A nagging question over the years has been: Why aren't there more good players who are women? Since the game’s governing body, Fide, began ranking players more than 40 years ago, only one, Hungary’s Judit Polgar, broke through the glass ceiling to make her way into the top 10 and also qualifying as a ‘candidate’ to challenge for the world title.
Many have suggested that women do not have the psychological makeup (meaning aggressiveness) or intellectual capacity to play high-level chess. But one scientific study from back in 2013, Sex Differences in Intellectual Performances, by Massachusetts psychologists Christopher F. Chabris and Mark E. Glickman, claimed that this was not necessarily true. They concluded that a likely reason for the dearth of good women players was that not enough of them played competitive chess.
Moreover, chess educators observe that, in very general terms, girls appear to be just as interested and as good at the game as boys until early adolescence, when they tend to find other interests. Again, that’s not about cleverness or competitiveness. But when girls do want to become competitive at chess, invariably they let their results do all the talking.
In our previous column, we reported on 14-year-old IM Awonder Liang dramatically coming from behind to capture the top prize at the recent 2017 U.S. Junior Championship held at Rex Sinquefield’s Chess Club and Scholastic Center of Saint Louis (CCSCSL). But also running simultaneously was the 2017 U.S. Girls' Junior Championship, and the CCSCSL is an impressive arena to showcase and support our game’s future stars - however unlike Liang, in the Girls’ championship, there was a runaway winner.
The star turn proved to be 14-year-old Akshita Gorti, from Chantilly, VA, who dominated from start to finish. She led the pack by 1½ points with two rounds to go, and sealed the deal by comfortably drawing her final two games to cruise to victory, going on to take home not only the girls' junior title but also the top prize of $3,000.
2017 US Girls’ Junior Championship
1. WIM Akshita Gorti 7/9; 2. WCM Maggie Feng 5½; 3-5. WIM Emily Nguyen, WCM Thalia Cervantes Landeiro, WIM Annie Wang 5; 6. WFM Rachel Ulrich 4½; 7. WFM Apurva Virkud 4; 8. WFM Carissa Yip 3½; 9. WIM Agata Bykovtsev 3; 10. WIM Ashritha Eswaran 2½.
WFM Carissa Yip - WIM Akshita Gorti
2017 U.S. Girls’ Junior Championship, (2)
French Defence, Tarrasch Variation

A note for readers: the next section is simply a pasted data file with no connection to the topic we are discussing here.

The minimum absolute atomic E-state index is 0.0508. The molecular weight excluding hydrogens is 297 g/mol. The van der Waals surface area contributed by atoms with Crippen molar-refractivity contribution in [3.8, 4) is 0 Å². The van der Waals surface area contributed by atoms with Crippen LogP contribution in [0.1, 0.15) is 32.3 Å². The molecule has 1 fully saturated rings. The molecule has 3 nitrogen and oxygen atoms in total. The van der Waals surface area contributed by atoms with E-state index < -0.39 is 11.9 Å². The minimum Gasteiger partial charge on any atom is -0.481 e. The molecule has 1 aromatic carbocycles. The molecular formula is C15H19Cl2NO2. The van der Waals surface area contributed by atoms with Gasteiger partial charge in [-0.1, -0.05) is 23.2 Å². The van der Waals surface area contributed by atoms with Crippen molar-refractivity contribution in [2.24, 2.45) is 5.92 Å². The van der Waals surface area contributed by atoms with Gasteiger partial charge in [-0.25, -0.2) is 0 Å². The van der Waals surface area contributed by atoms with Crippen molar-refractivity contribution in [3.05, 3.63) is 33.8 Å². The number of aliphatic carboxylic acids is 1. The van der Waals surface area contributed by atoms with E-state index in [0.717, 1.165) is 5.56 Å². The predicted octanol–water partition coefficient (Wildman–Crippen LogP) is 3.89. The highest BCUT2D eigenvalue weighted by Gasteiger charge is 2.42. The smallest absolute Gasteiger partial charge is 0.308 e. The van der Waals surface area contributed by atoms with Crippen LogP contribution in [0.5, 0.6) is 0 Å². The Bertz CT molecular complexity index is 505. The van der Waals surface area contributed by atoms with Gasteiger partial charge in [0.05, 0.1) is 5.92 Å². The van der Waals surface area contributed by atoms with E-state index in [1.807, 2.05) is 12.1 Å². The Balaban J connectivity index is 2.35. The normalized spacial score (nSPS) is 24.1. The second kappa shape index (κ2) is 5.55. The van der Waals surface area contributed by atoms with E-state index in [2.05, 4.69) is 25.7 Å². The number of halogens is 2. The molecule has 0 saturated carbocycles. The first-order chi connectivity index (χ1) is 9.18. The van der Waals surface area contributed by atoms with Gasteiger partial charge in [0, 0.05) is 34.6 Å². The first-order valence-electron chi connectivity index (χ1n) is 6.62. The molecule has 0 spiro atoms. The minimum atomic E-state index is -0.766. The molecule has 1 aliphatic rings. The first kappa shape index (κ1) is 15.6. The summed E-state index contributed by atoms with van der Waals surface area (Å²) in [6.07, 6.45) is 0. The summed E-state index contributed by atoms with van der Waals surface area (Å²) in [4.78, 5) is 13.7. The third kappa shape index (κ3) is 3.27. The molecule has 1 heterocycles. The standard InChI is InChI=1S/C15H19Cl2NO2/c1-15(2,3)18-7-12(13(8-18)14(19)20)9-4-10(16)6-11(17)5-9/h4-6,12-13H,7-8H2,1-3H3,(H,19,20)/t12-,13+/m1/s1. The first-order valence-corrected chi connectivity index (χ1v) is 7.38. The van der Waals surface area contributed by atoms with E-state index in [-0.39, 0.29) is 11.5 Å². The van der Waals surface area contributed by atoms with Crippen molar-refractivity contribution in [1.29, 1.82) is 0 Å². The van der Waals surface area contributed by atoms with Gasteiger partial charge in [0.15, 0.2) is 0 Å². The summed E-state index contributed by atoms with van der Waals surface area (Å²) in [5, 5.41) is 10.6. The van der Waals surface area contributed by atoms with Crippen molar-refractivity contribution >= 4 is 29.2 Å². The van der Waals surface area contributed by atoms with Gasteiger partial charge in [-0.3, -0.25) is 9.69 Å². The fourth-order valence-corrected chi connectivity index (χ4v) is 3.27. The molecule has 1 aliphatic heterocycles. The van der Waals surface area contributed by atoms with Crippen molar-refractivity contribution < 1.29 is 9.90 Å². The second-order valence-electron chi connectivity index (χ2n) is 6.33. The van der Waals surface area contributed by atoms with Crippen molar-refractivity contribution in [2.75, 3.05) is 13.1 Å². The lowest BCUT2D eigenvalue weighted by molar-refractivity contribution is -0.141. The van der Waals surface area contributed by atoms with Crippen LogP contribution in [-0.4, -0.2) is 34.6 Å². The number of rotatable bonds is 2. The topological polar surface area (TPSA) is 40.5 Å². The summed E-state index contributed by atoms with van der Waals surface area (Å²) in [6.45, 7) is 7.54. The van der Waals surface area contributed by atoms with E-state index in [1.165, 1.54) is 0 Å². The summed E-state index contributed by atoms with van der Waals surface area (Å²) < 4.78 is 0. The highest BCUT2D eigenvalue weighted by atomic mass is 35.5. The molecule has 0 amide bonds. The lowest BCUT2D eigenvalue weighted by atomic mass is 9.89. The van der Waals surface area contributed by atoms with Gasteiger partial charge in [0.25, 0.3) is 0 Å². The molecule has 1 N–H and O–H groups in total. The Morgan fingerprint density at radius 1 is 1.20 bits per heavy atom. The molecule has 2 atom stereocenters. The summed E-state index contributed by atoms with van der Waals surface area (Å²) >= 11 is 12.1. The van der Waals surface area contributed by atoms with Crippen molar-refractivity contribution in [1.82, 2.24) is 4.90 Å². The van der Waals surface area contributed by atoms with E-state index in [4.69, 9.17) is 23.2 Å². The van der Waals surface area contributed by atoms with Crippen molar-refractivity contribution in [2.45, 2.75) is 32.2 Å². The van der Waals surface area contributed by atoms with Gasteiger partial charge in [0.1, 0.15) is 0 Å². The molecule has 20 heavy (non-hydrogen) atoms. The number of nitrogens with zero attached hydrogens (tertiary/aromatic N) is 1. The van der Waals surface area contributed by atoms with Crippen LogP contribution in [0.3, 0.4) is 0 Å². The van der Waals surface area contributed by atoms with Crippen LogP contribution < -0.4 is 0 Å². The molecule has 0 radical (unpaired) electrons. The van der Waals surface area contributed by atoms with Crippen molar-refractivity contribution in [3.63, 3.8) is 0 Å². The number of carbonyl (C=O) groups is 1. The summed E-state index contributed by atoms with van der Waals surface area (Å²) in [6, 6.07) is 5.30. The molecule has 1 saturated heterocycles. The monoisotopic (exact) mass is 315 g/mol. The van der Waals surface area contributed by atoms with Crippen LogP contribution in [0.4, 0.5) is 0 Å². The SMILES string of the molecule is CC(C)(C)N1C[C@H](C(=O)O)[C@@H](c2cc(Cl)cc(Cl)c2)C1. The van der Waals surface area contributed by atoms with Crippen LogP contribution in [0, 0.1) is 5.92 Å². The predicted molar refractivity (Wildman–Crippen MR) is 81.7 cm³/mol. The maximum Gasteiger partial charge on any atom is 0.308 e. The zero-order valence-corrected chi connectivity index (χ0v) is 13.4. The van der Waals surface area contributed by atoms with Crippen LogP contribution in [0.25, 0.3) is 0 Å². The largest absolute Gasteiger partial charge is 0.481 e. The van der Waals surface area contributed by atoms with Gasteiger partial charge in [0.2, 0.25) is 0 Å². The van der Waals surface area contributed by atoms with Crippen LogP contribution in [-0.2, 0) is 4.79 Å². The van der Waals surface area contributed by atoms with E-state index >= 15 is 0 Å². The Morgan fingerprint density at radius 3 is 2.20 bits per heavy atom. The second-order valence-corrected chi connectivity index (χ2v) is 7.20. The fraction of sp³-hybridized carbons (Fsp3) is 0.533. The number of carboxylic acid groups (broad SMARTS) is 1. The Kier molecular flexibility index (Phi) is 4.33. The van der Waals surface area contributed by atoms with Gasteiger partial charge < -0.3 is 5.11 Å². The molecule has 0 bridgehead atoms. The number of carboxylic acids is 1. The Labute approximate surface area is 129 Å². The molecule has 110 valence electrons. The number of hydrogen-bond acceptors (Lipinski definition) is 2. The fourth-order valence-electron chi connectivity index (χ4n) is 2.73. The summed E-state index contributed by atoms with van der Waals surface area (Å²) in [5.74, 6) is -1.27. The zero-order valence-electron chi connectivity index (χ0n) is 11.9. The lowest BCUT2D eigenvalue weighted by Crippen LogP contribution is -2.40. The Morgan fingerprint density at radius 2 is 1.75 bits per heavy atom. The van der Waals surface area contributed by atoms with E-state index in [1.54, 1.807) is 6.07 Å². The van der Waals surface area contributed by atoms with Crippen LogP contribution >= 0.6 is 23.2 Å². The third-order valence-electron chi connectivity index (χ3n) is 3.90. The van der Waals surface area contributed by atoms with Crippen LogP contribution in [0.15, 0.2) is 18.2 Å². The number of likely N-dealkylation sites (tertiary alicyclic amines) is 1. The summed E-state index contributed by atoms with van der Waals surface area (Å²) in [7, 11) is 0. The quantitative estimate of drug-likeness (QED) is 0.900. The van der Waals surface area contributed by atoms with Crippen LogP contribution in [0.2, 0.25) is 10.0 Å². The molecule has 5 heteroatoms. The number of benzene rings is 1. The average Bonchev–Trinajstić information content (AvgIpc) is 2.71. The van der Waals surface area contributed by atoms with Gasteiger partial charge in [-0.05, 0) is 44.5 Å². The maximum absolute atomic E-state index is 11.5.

1.e4 e6 2.d4 d5 3.Nd2 c5 4.exd5 Qxd5 As Nigel Short rightly commented in his book New Ideas in the French Defence, "When else will you get the chance to play a Scandinavian as good at this!" And the outspoken former title challenger is right, as this line has become one of the main reason for the 3...c5 in the Tarrasch once again become popular, as it avoids the main drawback - as fought-out in those many Karpov-Korchnoi world title fights through the mid-1970s - of having to contend long-term with the isolated d-pawn. 5.Ngf3 cxd4 6.Bc4 The d-pawn isn't going anywhere, and eventually White will reclaim it with Nb3 and have three pieces attacking it - but for now, there's the chance to develop with a little tempo. 6...Qd6 7.Qe2 Not so good. The mainline runs 7.0-0 Nf6 8.Nb3 with equal play. I can only assume Carissa was not so well versed in this line, and perhaps getting a little over-worried about Black possibly following up with ...e5 to protect the pawn - but in the mainline above, where White castles, this isn't an issue as you can play Nxe5! due to the skewer on the queen and king with Re1. And this little hesitation gives Akshita a little edge in the game, as it is not as easy now for White to reclaim the d4 pawn. 7...Nf6 8.Nb3 Nc6 9.Bg5 a6 10.0-0-0 b5 11.Bd3 Be7 12.Nbxd4 White may have regained the pawn, but it has taken time to do so and Black now manages to complete her development while retaining a minuscule of an edge. 12...Bb7 13.Kb1 Nxd4 14.Nxd4 0-0 What's not to like here? Black has completed her development, has her king castled to safety and retains a little edge due to more control of the center - the only thing she has to be careful of is following into a sudden kingside attack. 15.Rhe1 Rfe8 16.g4?! Better was 16.f4 as then White has Nd4-f3-e5 and equality. But after 16.g4, Akshita takes the opportunity to command the center and start her own prospects of attacking her opponent's king. 16...Nd5! 17.Bxe7 Qxe7 18.Be4 Rad8 Also worthy - and arguably safer - was 18...Nf4!? 19.Qe3 Bxe4 20.Qxe4 Nd5 all but forcing the bail-out with 21.Nc6 Qc5 22.Rxd5! Qxc6! 23.Rd4 Qxe4 24.Rdxe4 Red8 where Black has slightly the better of the double-rook ending with control of the only open file on the board and no pawn structure weaknesses. 19.Qf3 It's obvious by now that the threat of ...Nf4 was beginning to niggle Carissa. 19...Qb4 Not bad per say, but stronger and simpler was 19...b4! with the idea of following up with ...a5-a4 in an attempt to bludgeon open a path to White's king. 20.Nb3 Better to be safe than sorry, so Akshita just tucks her bishop back to a8 where it is defended. 20...Ba8 21.g5 Qe7 22.Rg1 b4! Not only threatening ...a5-a4 etc as mentioned above but also, in certain circumstances, there could well be the added threat of a ...Nc3+ with a possible mating attack in conjunction with ...Qa3 if White captures the knight. And yet again, it was Carissa was concerned about this. 23.Rd3 Qc7 24.Rg4? It looks good and strong, as it threatens Rh4 and carnage with the 'heavy furniture' down the h-file - but looks can often be deceptive chess, as it only takes one very good, accurate and brave move here to show just how good Black's position really is. 24...f5! 25.gxf6 Nxf6 26.Qxf6 Bxe4 Black has all the bases covered on her kingside and the ...Be4 now threatens c2, leaving Carissa's only hope now being that her opponent blunder in the ensuing melee - but Akshita sees through all the trickery. 27.Rxg7+ Qxg7 28.Qxd8 Winning, if Black plays ...Rxd8 or anything else, save for the exception of one move. 28...Qg6!! This leaves White poleaxed, as she can't simultaneously defend her queen and rook now. 29.Qd7 Bxd3 30.cxd3 Rf8 31.Qd4 Qg1+ 32.Nc1 Rxf2 The game is basically over at this point, with Black's queen and rook the dominant force. All she has to do now is make sure she doesn't fall for any queen repetition tricks. 33.Qe4 Qg6 34.Qa8+ Rf8 35.Qxa6 Qg4 36.Qb6 The real problem White has is that she can't get her knight back into the game, as it's the key to stopping mating threats from the queen and rook. 36...h5 37.d4 Qe4+ 38.Ka1 Rf1 The clinical kill was 38...Rc8! and safely winning the knight, as there are no nasty queen checks left to defend it or perhaps stumble into a repetition. However, all roads here - eventually! - leads to Rome. 39.Qd8+ Kh7 40.Qc7+ Kh6 41.Qc4 Rd1 42.Qc8 h4 43.h3 Qf5 44.Qh8+ Kg5 45.Qd8+ Qf6 46.Qa5+ Kh6 47.Qc5 Rxd4 The rest needs no further comment, as Black's domineering queen and rook picks up the debris left in the wake of White's hopeless position. 48.a3 bxa3 49.Qxa3 Qf4 50.Qc3 Ra4+ 51.Kb1 Qe4+ 52.Nd3 Rd4 53.Qd2+ Kh7 54.Kc2 Rc4+ 55.Kb1 Qh1+ 56.Nc1 Qxh3 57.Qd7+ Kh6 58.Qd8 Qf5+ 59.Nd3 h3 60.Qh8+ Kg5 61.Qg7+ Kh5 62.Qg3 Rd4 63.Kc2 Qxd3+ 0-1